Golda Meir – This Week’s Women in History Profile

Meir was elected Prime Minister of Israel on March 17, 1969, after serving as Minister of Labor and Foreign Minister. Born in Tsarist Russia in 1898, Meir would later recall that her earliest memories were of boarding up the windows to their home in fear of an impending pogrom. The family would move to the United States and open a small grocery in Milwaukee, Wisconsin.  By the age eight, Golda had been put in charge of watching the store when her mother went to the market for supplies. Golda attended the Fourth Street Grade School (now Golda Meir School) from 1906 to 1912. A leader early on, she organized a fund raiser to pay for her classmates’ textbooks. After forming the American Young Sisters Society, she rented a hall and scheduled a public meeting for the event. She went on to graduate as valedictorian of her class. After graduating from Milwaukee State Normal School (now UW-Milwaukee) she taught in the Milwaukee public schools.

In 1921, she moved to Palestine to live and work on a Kibbutz. Meir was one of 24 signatories (including two women) of the Israeli Declaration of Independence on May 14, 1948. She later recalled, “After I signed, I cried. When I studied American history as a schoolgirl and I read about those who signed the U.S. Declaration of Independence, I couldn’t imagine these were real people doing something real. And there I was sitting down and signing a declaration of establishment.”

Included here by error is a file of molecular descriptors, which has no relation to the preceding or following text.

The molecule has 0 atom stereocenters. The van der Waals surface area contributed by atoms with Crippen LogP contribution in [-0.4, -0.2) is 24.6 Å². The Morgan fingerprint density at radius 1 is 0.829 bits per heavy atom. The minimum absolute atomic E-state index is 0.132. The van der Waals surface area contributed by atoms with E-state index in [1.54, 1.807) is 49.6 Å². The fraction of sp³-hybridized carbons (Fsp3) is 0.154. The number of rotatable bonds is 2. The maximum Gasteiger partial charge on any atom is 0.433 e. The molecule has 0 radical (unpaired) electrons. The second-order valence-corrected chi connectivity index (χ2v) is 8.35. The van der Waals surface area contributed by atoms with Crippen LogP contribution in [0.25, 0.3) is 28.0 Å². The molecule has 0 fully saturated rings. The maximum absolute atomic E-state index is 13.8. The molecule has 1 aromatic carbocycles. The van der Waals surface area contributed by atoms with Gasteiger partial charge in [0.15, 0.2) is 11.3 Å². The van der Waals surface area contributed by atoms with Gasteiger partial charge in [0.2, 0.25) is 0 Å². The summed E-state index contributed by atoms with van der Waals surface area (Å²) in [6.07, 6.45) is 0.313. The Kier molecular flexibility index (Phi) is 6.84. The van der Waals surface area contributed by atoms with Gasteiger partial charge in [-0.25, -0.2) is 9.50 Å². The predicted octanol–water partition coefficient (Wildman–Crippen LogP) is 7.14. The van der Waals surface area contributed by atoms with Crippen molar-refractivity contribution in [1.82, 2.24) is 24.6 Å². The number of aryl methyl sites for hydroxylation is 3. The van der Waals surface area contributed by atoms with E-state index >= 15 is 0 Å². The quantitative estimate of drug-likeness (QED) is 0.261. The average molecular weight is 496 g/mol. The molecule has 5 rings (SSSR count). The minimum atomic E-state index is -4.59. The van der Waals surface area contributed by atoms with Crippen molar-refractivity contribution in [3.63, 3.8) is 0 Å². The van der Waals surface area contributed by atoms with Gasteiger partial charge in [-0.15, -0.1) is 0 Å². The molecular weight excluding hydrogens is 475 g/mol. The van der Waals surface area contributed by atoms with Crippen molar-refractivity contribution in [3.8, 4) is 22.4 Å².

In 1949, Meir was elected to the Knesset and served continuously until 1974. From 1949 to 1956, she served as Minister of Labor. In 1955, she stood for the position of mayor of Tel Aviv. She lost by the two votes of the religious bloc who withheld their support on the grounds that she was a woman.

Meir came out of retirement to take office on March 17, 1969, serving as prime minister until 1974.